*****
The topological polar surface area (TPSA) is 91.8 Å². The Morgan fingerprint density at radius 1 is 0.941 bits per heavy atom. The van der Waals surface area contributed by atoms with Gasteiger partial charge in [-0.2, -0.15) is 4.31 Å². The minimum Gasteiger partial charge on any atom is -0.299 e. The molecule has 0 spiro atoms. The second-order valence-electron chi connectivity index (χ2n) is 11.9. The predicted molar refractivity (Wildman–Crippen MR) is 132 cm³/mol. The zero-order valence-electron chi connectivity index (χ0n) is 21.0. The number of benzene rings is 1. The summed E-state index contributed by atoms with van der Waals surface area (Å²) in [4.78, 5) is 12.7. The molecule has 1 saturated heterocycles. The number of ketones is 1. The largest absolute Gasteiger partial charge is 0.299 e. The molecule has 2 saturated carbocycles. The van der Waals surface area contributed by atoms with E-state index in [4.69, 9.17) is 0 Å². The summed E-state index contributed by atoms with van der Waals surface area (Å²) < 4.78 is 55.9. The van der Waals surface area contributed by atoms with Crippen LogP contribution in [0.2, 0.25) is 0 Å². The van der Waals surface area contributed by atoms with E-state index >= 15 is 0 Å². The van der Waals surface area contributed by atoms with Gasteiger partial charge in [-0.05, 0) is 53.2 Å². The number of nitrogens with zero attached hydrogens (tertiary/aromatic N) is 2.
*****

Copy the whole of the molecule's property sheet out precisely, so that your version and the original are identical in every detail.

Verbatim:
The topological polar surface area (TPSA) is 91.8 Å². The Morgan fingerprint density at radius 1 is 0.941 bits per heavy atom. The van der Waals surface area contributed by atoms with Gasteiger partial charge in [-0.2, -0.15) is 4.31 Å². The minimum Gasteiger partial charge on any atom is -0.299 e. The molecule has 0 spiro atoms. The second-order valence-electron chi connectivity index (χ2n) is 11.9. The predicted molar refractivity (Wildman–Crippen MR) is 132 cm³/mol. The zero-order valence-electron chi connectivity index (χ0n) is 21.0. The number of benzene rings is 1. The summed E-state index contributed by atoms with van der Waals surface area (Å²) in [4.78, 5) is 12.7. The molecule has 1 saturated heterocycles. The number of ketones is 1. The largest absolute Gasteiger partial charge is 0.299 e. The molecule has 2 saturated carbocycles. The van der Waals surface area contributed by atoms with E-state index in [4.69, 9.17) is 0 Å². The summed E-state index contributed by atoms with van der Waals surface area (Å²) < 4.78 is 55.9. The van der Waals surface area contributed by atoms with Crippen LogP contribution in [0.2, 0.25) is 0 Å². The van der Waals surface area contributed by atoms with E-state index >= 15 is 0 Å². The van der Waals surface area contributed by atoms with Gasteiger partial charge in [-0.05, 0) is 53.2 Å². The number of nitrogens with zero attached hydrogens (tertiary/aromatic N) is 2.